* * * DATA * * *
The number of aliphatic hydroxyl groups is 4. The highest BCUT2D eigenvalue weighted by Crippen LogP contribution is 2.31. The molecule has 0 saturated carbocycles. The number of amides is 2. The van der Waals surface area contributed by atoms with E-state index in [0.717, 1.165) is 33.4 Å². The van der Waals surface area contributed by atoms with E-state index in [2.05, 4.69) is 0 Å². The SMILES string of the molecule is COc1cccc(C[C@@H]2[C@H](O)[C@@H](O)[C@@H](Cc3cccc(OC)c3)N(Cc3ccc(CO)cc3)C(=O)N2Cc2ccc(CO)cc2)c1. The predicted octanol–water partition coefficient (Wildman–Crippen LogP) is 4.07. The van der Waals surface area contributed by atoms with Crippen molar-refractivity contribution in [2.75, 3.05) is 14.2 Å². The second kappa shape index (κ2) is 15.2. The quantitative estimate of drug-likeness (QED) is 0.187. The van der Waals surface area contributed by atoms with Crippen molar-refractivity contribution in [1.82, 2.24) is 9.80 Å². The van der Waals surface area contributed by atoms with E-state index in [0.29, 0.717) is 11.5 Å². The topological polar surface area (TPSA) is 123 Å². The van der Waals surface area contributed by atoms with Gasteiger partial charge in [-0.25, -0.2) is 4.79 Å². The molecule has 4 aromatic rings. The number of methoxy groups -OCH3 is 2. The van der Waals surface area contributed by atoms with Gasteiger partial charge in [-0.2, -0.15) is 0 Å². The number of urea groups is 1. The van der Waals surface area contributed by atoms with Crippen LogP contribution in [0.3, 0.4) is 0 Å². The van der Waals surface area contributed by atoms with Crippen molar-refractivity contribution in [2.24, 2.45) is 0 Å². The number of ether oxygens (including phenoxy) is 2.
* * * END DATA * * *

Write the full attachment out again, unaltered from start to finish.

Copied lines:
The number of aliphatic hydroxyl groups is 4. The highest BCUT2D eigenvalue weighted by Crippen LogP contribution is 2.31. The molecule has 0 saturated carbocycles. The number of amides is 2. The van der Waals surface area contributed by atoms with E-state index in [0.717, 1.165) is 33.4 Å². The van der Waals surface area contributed by atoms with E-state index in [2.05, 4.69) is 0 Å². The SMILES string of the molecule is COc1cccc(C[C@@H]2[C@H](O)[C@@H](O)[C@@H](Cc3cccc(OC)c3)N(Cc3ccc(CO)cc3)C(=O)N2Cc2ccc(CO)cc2)c1. The predicted octanol–water partition coefficient (Wildman–Crippen LogP) is 4.07. The van der Waals surface area contributed by atoms with Crippen molar-refractivity contribution in [2.75, 3.05) is 14.2 Å². The second kappa shape index (κ2) is 15.2. The quantitative estimate of drug-likeness (QED) is 0.187. The van der Waals surface area contributed by atoms with Crippen molar-refractivity contribution in [1.82, 2.24) is 9.80 Å². The van der Waals surface area contributed by atoms with E-state index in [0.29, 0.717) is 11.5 Å². The topological polar surface area (TPSA) is 123 Å². The van der Waals surface area contributed by atoms with Gasteiger partial charge in [-0.25, -0.2) is 4.79 Å². The molecule has 4 aromatic rings. The number of methoxy groups -OCH3 is 2. The van der Waals surface area contributed by atoms with Gasteiger partial charge in [-0.2, -0.15) is 0 Å². The number of urea groups is 1. The van der Waals surface area contributed by atoms with Crippen LogP contribution in [0.3, 0.4) is 0 Å². The van der Waals surface area contributed by atoms with Crippen molar-refractivity contribution in [2.24, 2.45) is 0 Å². The number of ether oxygens (including phenoxy) is 2.